if you want an entertaining run-down.

Quote:

Do you think that I could give up my job, and sell 'third-worldism and exoticism to American idiots?

Maybe, chuck mysticism and lifestylism in and you could be onto a winner, you'd have to stop making sense though, which might be a problem.

Quote:

I don't know the Huxley book you mention, but the historical things I was talking about were communistic, egalitarian movements that sprang from Christianity. There were a lot of similar currents in mediaeval Islam too.

Do you mean Sufism? That's about as far as my knowledge goes. I can see some parallels with the Ranters and whirling Dervishes I guess. wink

The Huxley book is a fun read, it's about a group of Carmelie nuns who claim to be possessed by the local priest, and end up as an S&M street show (and the local priest ends up quite a lot worse off than them) - all based on historical records. There's a film based on it called "The Devils" by Ken Russell, which isn't as good.

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Devrim
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Apr 14 2006 17:07

Oh my God! I have just read through about half of that description of lifestyle social anarchism. eek eek eek eek eek

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Devrim
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Apr 14 2006 17:21

Actually, I can't read any more.

I was refering not to the Sufi's, who tended to talk mystical rubbish, but more to groups like the Kharijites.

Wiki says

Quote:
Kharijite theology was a form of radical fundamentalism, preaching uncompromising observance of the teachings of the Qur'an in defiance of corrupt authorities. They preached absolute equality of the faithful, in opposition to the aristocracy of the Quraysh which had grown more pronounced under the Umayyads. They spread by violent jihad (the sixth pillar of Islam to some) their radical anti-authoritarian ideals: only the most pious should be caliph, they believed, even if he were an Abyssinian slave (the lowest social class of the era). For some, a caliph was not even necessary; they insisted only that if one were chosen, he should be elected by the entire community of believers.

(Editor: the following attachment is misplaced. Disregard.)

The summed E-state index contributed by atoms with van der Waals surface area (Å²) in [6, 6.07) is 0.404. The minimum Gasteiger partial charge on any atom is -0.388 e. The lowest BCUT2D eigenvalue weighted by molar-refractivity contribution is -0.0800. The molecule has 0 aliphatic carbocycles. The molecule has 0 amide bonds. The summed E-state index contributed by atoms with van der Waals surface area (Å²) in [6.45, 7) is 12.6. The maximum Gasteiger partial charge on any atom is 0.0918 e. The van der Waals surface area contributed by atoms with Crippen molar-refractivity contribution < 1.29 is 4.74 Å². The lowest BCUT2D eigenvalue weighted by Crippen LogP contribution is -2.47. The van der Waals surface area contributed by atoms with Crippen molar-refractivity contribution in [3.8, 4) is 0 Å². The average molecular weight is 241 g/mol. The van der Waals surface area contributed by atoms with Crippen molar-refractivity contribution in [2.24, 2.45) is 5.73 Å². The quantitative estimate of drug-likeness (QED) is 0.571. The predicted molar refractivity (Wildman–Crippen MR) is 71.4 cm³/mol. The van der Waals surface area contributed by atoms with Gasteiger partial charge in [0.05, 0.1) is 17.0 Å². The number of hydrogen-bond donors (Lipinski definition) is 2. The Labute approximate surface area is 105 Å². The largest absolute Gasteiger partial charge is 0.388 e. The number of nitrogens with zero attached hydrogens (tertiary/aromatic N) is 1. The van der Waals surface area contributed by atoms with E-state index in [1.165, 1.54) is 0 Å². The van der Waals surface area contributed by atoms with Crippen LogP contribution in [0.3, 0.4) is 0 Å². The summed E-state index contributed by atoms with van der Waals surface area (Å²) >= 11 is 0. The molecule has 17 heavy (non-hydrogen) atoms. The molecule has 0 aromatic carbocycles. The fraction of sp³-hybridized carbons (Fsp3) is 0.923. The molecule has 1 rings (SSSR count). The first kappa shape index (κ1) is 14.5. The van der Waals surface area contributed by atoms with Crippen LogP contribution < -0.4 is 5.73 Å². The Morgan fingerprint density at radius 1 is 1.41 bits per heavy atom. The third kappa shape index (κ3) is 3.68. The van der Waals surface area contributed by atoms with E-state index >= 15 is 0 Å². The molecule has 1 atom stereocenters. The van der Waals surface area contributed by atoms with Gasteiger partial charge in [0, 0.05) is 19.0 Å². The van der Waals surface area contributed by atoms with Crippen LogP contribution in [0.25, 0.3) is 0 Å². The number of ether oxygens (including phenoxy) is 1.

When you consider that this was a group in the 7th century in a period where virtually all politics were expressed through religion, they were saying some pretty radical things.

Mike Harman
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Apr 14 2006 17:28

Cool, if you've got any book recommendations, I can think of a certain library frequented by a large number of Muslims they could be stocked in...

As to social anarchism or lifestyle anarchism you've clearly led a very protected existence, sorry it had to be me to break it to you Mr. T

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Devrim
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Apr 14 2006 20:14

Catch,

I am 37 years old, and heve lived, and worked in seven different contries. I always thought that 'life style' anarchists were people who didn't recognise that class was central, and just put it up there as one issue alongside aninal rights, the enviornment, etc..., but still recognised it. It was quite a shock to read that. eek